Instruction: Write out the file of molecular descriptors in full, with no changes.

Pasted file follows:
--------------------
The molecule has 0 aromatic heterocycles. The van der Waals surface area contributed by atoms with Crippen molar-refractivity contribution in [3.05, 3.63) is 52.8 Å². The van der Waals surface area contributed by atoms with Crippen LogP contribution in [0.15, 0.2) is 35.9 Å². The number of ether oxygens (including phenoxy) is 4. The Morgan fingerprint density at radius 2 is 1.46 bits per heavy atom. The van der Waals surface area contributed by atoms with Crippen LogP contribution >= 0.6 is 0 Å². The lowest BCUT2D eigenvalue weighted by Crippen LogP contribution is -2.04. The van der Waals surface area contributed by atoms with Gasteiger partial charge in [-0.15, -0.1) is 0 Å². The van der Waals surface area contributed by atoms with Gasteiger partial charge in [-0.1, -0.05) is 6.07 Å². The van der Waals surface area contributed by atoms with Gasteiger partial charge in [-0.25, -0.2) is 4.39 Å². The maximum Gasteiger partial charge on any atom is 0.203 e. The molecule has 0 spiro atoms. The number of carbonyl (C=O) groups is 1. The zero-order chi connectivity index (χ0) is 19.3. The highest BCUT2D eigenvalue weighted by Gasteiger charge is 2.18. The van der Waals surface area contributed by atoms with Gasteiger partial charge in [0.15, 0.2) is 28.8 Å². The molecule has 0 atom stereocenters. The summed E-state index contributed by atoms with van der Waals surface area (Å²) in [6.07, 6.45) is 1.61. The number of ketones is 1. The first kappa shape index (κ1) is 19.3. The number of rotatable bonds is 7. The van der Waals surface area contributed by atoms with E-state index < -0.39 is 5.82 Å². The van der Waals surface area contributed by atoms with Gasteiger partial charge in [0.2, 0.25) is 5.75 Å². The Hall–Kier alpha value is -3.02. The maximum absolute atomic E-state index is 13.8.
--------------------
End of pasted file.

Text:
The molecule has 0 aromatic heterocycles. The van der Waals surface area contributed by atoms with Crippen molar-refractivity contribution in [3.05, 3.63) is 52.8 Å². The van der Waals surface area contributed by atoms with Crippen LogP contribution in [0.15, 0.2) is 35.9 Å². The number of ether oxygens (including phenoxy) is 4. The Morgan fingerprint density at radius 2 is 1.46 bits per heavy atom. The van der Waals surface area contributed by atoms with Crippen LogP contribution >= 0.6 is 0 Å². The lowest BCUT2D eigenvalue weighted by Crippen LogP contribution is -2.04. The van der Waals surface area contributed by atoms with Gasteiger partial charge in [-0.15, -0.1) is 0 Å². The van der Waals surface area contributed by atoms with Gasteiger partial charge in [-0.1, -0.05) is 6.07 Å². The van der Waals surface area contributed by atoms with Gasteiger partial charge in [-0.25, -0.2) is 4.39 Å². The maximum Gasteiger partial charge on any atom is 0.203 e. The molecule has 0 spiro atoms. The number of carbonyl (C=O) groups is 1. The zero-order chi connectivity index (χ0) is 19.3. The highest BCUT2D eigenvalue weighted by Gasteiger charge is 2.18. The van der Waals surface area contributed by atoms with Gasteiger partial charge in [0.15, 0.2) is 28.8 Å². The molecule has 0 atom stereocenters. The summed E-state index contributed by atoms with van der Waals surface area (Å²) in [6.07, 6.45) is 1.61. The number of ketones is 1. The first kappa shape index (κ1) is 19.3. The number of rotatable bonds is 7. The van der Waals surface area contributed by atoms with E-state index < -0.39 is 5.82 Å². The van der Waals surface area contributed by atoms with Gasteiger partial charge in [0.2, 0.25) is 5.75 Å². The Hall–Kier alpha value is -3.02. The maximum absolute atomic E-state index is 13.8.